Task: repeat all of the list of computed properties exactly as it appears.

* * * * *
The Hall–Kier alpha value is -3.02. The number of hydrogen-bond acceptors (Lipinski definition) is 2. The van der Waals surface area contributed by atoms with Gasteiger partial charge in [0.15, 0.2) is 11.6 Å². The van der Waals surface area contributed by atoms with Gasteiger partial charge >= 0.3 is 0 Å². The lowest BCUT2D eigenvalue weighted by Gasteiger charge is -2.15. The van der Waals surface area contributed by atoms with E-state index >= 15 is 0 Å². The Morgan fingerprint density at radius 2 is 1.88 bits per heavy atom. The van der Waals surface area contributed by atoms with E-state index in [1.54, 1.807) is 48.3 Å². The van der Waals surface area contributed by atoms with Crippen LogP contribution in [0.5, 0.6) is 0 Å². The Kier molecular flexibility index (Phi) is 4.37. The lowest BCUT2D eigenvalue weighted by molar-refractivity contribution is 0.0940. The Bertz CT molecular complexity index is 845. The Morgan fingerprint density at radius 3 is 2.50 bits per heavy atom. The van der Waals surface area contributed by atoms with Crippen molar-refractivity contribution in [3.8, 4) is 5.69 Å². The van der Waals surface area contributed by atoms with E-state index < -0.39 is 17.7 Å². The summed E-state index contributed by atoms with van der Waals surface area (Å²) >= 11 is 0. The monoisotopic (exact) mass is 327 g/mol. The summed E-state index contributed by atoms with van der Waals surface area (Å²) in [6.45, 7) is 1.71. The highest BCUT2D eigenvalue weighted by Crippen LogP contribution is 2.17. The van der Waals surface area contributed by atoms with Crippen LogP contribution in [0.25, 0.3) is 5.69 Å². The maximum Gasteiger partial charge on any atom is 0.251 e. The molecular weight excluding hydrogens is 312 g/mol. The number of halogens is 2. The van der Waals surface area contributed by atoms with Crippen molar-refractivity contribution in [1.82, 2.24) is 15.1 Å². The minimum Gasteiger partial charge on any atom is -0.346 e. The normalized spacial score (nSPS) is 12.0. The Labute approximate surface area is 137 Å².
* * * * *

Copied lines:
The Hall–Kier alpha value is -3.02. The number of hydrogen-bond acceptors (Lipinski definition) is 2. The van der Waals surface area contributed by atoms with Gasteiger partial charge in [0.15, 0.2) is 11.6 Å². The van der Waals surface area contributed by atoms with Gasteiger partial charge >= 0.3 is 0 Å². The lowest BCUT2D eigenvalue weighted by Gasteiger charge is -2.15. The van der Waals surface area contributed by atoms with E-state index >= 15 is 0 Å². The Morgan fingerprint density at radius 2 is 1.88 bits per heavy atom. The van der Waals surface area contributed by atoms with E-state index in [1.54, 1.807) is 48.3 Å². The van der Waals surface area contributed by atoms with Crippen LogP contribution in [0.5, 0.6) is 0 Å². The Kier molecular flexibility index (Phi) is 4.37. The lowest BCUT2D eigenvalue weighted by molar-refractivity contribution is 0.0940. The Bertz CT molecular complexity index is 845. The Morgan fingerprint density at radius 3 is 2.50 bits per heavy atom. The van der Waals surface area contributed by atoms with Crippen molar-refractivity contribution in [3.8, 4) is 5.69 Å². The van der Waals surface area contributed by atoms with E-state index < -0.39 is 17.7 Å². The summed E-state index contributed by atoms with van der Waals surface area (Å²) >= 11 is 0. The monoisotopic (exact) mass is 327 g/mol. The summed E-state index contributed by atoms with van der Waals surface area (Å²) in [6.45, 7) is 1.71. The highest BCUT2D eigenvalue weighted by Crippen LogP contribution is 2.17. The van der Waals surface area contributed by atoms with Crippen LogP contribution in [0.25, 0.3) is 5.69 Å². The maximum Gasteiger partial charge on any atom is 0.251 e. The molecular weight excluding hydrogens is 312 g/mol. The number of halogens is 2. The van der Waals surface area contributed by atoms with Crippen molar-refractivity contribution in [1.82, 2.24) is 15.1 Å². The minimum Gasteiger partial charge on any atom is -0.346 e. The normalized spacial score (nSPS) is 12.0. The Labute approximate surface area is 137 Å².